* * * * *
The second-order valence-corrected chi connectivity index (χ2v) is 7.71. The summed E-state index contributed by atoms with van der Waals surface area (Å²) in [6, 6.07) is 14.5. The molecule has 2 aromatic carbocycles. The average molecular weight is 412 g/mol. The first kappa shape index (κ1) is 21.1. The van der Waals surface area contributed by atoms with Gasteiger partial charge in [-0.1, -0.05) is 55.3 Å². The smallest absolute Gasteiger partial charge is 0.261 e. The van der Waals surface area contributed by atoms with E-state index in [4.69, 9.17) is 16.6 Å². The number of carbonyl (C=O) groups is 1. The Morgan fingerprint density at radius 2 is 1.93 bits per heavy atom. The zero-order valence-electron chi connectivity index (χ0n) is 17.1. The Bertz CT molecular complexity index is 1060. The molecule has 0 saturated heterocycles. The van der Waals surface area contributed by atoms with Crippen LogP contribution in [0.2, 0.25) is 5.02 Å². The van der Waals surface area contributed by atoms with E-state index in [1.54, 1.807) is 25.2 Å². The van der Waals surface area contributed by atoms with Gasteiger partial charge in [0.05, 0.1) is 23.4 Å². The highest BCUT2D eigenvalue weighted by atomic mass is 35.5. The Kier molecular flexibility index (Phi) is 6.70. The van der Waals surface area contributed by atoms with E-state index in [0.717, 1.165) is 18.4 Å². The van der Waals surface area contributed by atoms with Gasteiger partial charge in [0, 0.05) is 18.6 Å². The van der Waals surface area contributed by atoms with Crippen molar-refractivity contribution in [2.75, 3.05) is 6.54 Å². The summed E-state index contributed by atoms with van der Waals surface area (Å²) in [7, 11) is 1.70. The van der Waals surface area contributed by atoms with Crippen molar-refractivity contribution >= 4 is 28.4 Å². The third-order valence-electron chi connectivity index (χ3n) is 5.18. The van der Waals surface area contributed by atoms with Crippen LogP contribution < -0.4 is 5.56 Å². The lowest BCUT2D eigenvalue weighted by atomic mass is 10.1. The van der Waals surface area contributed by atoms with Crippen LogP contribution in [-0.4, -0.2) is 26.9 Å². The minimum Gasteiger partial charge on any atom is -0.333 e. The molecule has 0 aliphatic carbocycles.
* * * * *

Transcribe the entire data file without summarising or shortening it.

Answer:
The second-order valence-corrected chi connectivity index (χ2v) is 7.71. The summed E-state index contributed by atoms with van der Waals surface area (Å²) in [6, 6.07) is 14.5. The molecule has 2 aromatic carbocycles. The average molecular weight is 412 g/mol. The first kappa shape index (κ1) is 21.1. The van der Waals surface area contributed by atoms with Gasteiger partial charge in [-0.1, -0.05) is 55.3 Å². The smallest absolute Gasteiger partial charge is 0.261 e. The van der Waals surface area contributed by atoms with E-state index in [4.69, 9.17) is 16.6 Å². The number of carbonyl (C=O) groups is 1. The Morgan fingerprint density at radius 2 is 1.93 bits per heavy atom. The zero-order valence-electron chi connectivity index (χ0n) is 17.1. The Bertz CT molecular complexity index is 1060. The molecule has 0 saturated heterocycles. The van der Waals surface area contributed by atoms with Crippen LogP contribution in [0.2, 0.25) is 5.02 Å². The van der Waals surface area contributed by atoms with E-state index in [1.54, 1.807) is 25.2 Å². The van der Waals surface area contributed by atoms with Gasteiger partial charge in [0.05, 0.1) is 23.4 Å². The highest BCUT2D eigenvalue weighted by atomic mass is 35.5. The Kier molecular flexibility index (Phi) is 6.70. The van der Waals surface area contributed by atoms with E-state index in [0.717, 1.165) is 18.4 Å². The van der Waals surface area contributed by atoms with Gasteiger partial charge in [0, 0.05) is 18.6 Å². The van der Waals surface area contributed by atoms with Crippen molar-refractivity contribution in [2.75, 3.05) is 6.54 Å². The summed E-state index contributed by atoms with van der Waals surface area (Å²) in [7, 11) is 1.70. The van der Waals surface area contributed by atoms with Crippen molar-refractivity contribution >= 4 is 28.4 Å². The third-order valence-electron chi connectivity index (χ3n) is 5.18. The van der Waals surface area contributed by atoms with Crippen LogP contribution < -0.4 is 5.56 Å². The lowest BCUT2D eigenvalue weighted by atomic mass is 10.1. The van der Waals surface area contributed by atoms with Crippen LogP contribution in [-0.4, -0.2) is 26.9 Å². The minimum Gasteiger partial charge on any atom is -0.333 e. The molecule has 0 aliphatic carbocycles.